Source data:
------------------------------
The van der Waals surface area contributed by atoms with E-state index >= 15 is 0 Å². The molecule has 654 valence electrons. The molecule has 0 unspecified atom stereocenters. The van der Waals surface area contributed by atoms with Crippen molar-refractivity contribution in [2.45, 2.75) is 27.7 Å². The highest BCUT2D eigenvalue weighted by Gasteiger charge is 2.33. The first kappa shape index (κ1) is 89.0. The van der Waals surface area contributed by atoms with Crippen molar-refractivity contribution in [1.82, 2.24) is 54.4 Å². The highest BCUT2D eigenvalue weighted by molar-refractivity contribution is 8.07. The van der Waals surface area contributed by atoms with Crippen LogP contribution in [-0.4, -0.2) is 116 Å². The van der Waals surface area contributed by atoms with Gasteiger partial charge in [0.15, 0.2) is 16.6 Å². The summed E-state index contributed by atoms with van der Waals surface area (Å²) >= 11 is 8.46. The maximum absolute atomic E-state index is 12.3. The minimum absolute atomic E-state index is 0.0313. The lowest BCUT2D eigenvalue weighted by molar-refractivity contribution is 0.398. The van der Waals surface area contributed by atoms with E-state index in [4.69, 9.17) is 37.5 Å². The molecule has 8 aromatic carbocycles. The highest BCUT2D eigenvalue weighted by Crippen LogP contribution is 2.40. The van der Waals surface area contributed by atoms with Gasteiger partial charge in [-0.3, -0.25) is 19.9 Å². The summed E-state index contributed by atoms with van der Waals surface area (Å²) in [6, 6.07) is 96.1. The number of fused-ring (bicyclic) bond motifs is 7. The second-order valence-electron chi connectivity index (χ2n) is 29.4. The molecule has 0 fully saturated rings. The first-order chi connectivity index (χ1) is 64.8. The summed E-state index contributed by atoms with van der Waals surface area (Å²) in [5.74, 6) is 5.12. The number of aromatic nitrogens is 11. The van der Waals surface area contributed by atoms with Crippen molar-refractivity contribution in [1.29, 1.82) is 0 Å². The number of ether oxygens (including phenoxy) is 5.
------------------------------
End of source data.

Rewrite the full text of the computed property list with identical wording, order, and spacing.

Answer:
The van der Waals surface area contributed by atoms with E-state index >= 15 is 0 Å². The molecule has 654 valence electrons. The molecule has 0 unspecified atom stereocenters. The van der Waals surface area contributed by atoms with Crippen molar-refractivity contribution in [2.45, 2.75) is 27.7 Å². The highest BCUT2D eigenvalue weighted by Gasteiger charge is 2.33. The first kappa shape index (κ1) is 89.0. The van der Waals surface area contributed by atoms with Crippen molar-refractivity contribution in [1.82, 2.24) is 54.4 Å². The highest BCUT2D eigenvalue weighted by molar-refractivity contribution is 8.07. The van der Waals surface area contributed by atoms with Crippen LogP contribution in [-0.4, -0.2) is 116 Å². The van der Waals surface area contributed by atoms with Gasteiger partial charge in [0.15, 0.2) is 16.6 Å². The summed E-state index contributed by atoms with van der Waals surface area (Å²) >= 11 is 8.46. The maximum absolute atomic E-state index is 12.3. The minimum absolute atomic E-state index is 0.0313. The lowest BCUT2D eigenvalue weighted by molar-refractivity contribution is 0.398. The van der Waals surface area contributed by atoms with E-state index in [4.69, 9.17) is 37.5 Å². The molecule has 8 aromatic carbocycles. The highest BCUT2D eigenvalue weighted by Crippen LogP contribution is 2.40. The van der Waals surface area contributed by atoms with Gasteiger partial charge in [-0.3, -0.25) is 19.9 Å². The summed E-state index contributed by atoms with van der Waals surface area (Å²) in [6, 6.07) is 96.1. The number of fused-ring (bicyclic) bond motifs is 7. The second-order valence-electron chi connectivity index (χ2n) is 29.4. The molecule has 0 fully saturated rings. The first-order chi connectivity index (χ1) is 64.8. The summed E-state index contributed by atoms with van der Waals surface area (Å²) in [5.74, 6) is 5.12. The number of aromatic nitrogens is 11. The van der Waals surface area contributed by atoms with Crippen molar-refractivity contribution in [1.29, 1.82) is 0 Å². The number of ether oxygens (including phenoxy) is 5.